Most personal finance bloggers like to tell you what you should do with our finances, whether it’s spending less, earning more, investing wisely, or saving for a rainy day. While these methods are tried and true, they usually only help yourself and your family. There’s nothing wrong with that. However, a lot of people don’t realize personal finance can also affect the public or other people around them. For this reason, you should be very careful about what type of personal finance practices you’re involved in. You can potentially hurt yourself and others if you’re not wise about how you use money, whether it’s yours or someone else’s. Here are seven personal finance practices that bring bad karma and hurt others:
- Dining and dashing: I have never and will never do this. Dining and dashing is when someone goes out to eat, and instead of paying their bill, they leave, having had a free meal. I’ve seen in movies they make people who don’t have enough money wash the dishes. I don’t know if restaurants still do this, but I think it would be a totally acceptable consequence, don’t you? When you dine and dash, you give customers a bad reputation, you shortchange the waiter or waitress, the cook, and the restaurant owner. Meals have prices for a reason. If you can’t afford to eat at a certain restaurant, look for cheaper options.
- Borrow and default: Some people have bad credit because they borrow money and then don’t pay it back. Therefore, their loan defaults and goes into collections. Sure, it may be your credit that you’re messing up, but you’re also not paying back the lender. No matter how “rich” you may assume the person or institution is, invested money that doesn’t yield a return is still a loss. Be sure to work out a payment plan that works for everyone involved.
- Taking a job you got by lying: I’ve never done this either – lying on my resume. Have I thought about it? Sure. But it’s never happened. I’ve always feared being found out, and for good reason. Nowadays, there is an average of 7 people competing for every 1 job opening. That’s a lot of people! Many of those people are unemployed or underemployed. If you accept a job offer you got based on falsified information on your resume or during your interview, it will catch up to you. Maybe not immediately, but it will one day.
- Insurance fraud: Lying about something being stolen, broken, or non-functional then collecting benefits from an insurance company is known as insurance fraud. This happens more often than you think. People pretending to be disabled, people who intentionally get into car accidents, and people who claim they lost something in a natural disaster when in fact they didn’t have it are just a few of the scenarios. Don’t be greedy; be honest. If something truly did happen, provide accurate paperwork.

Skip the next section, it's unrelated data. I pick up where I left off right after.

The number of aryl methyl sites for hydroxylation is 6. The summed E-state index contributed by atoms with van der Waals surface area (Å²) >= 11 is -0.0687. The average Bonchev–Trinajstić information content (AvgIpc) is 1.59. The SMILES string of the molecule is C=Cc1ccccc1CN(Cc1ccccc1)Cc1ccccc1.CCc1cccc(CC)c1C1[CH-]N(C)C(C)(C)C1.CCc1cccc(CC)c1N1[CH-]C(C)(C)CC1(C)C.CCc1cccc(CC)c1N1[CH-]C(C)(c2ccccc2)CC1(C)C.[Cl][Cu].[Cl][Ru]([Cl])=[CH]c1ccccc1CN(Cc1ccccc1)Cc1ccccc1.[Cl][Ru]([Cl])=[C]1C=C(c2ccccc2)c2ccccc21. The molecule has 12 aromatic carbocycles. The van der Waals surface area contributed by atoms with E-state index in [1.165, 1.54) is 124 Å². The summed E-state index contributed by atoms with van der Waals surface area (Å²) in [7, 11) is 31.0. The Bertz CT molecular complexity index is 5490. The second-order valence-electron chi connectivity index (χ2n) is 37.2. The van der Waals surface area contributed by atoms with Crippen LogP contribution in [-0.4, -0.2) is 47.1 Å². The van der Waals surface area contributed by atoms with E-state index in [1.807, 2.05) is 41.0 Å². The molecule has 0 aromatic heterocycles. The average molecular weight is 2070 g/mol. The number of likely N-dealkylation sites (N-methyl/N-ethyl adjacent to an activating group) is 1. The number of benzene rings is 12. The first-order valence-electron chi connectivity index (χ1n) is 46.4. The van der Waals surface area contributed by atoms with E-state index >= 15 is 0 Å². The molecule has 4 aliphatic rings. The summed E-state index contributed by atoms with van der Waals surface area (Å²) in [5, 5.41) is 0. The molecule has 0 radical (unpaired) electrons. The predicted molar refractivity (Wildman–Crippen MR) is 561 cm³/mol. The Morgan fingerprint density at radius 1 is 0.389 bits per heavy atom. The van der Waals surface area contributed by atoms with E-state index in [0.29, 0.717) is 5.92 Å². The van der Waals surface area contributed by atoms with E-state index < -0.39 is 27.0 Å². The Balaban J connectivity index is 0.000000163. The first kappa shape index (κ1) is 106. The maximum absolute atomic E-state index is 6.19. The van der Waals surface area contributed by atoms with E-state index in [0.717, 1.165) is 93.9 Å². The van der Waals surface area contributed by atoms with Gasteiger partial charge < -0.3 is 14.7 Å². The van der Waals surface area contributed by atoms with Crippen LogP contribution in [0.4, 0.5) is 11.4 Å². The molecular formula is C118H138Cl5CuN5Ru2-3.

- Squatting: I’ve heard from a few people that rent is just as high as a mortgage, and I believe them. However, that is absolutely no excuse to be a squatter. A squatter is someone who stays somewhere rent free when they should definitely be paying rent. If you can’t afford a place to stay, see if you can work something out with the landlord, a family member or friend. People fail to realize that while rent may be additional income to some people, it is also an investment strategy or even sole income for others.
- Identity Theft: It’s October, meaning we’re getting closer to the holidays. Identity theft seems to spike around the holidays, as people are on the prowl to open up false accounts and charge up someone else’s credit cards, all in the name of gift giving. It’s not right! Even if you find someone’s credit card or debit card, do the right thing and return it to them or to their banking institution. Identity theft is a crime, and you won’t get far.
- Stealing: Probably one of the most obvious personal finance no-no’s, thou shalt not steal. While it’s one of the Ten Commandments, it’s also something you should avoid like the plague. Stealing, whether it’s money, information, or items, will bring you some of the worst karma. Yes, things may be bad, but it’s never bad enough to steal.
What are some other personal finance practices people should avoid?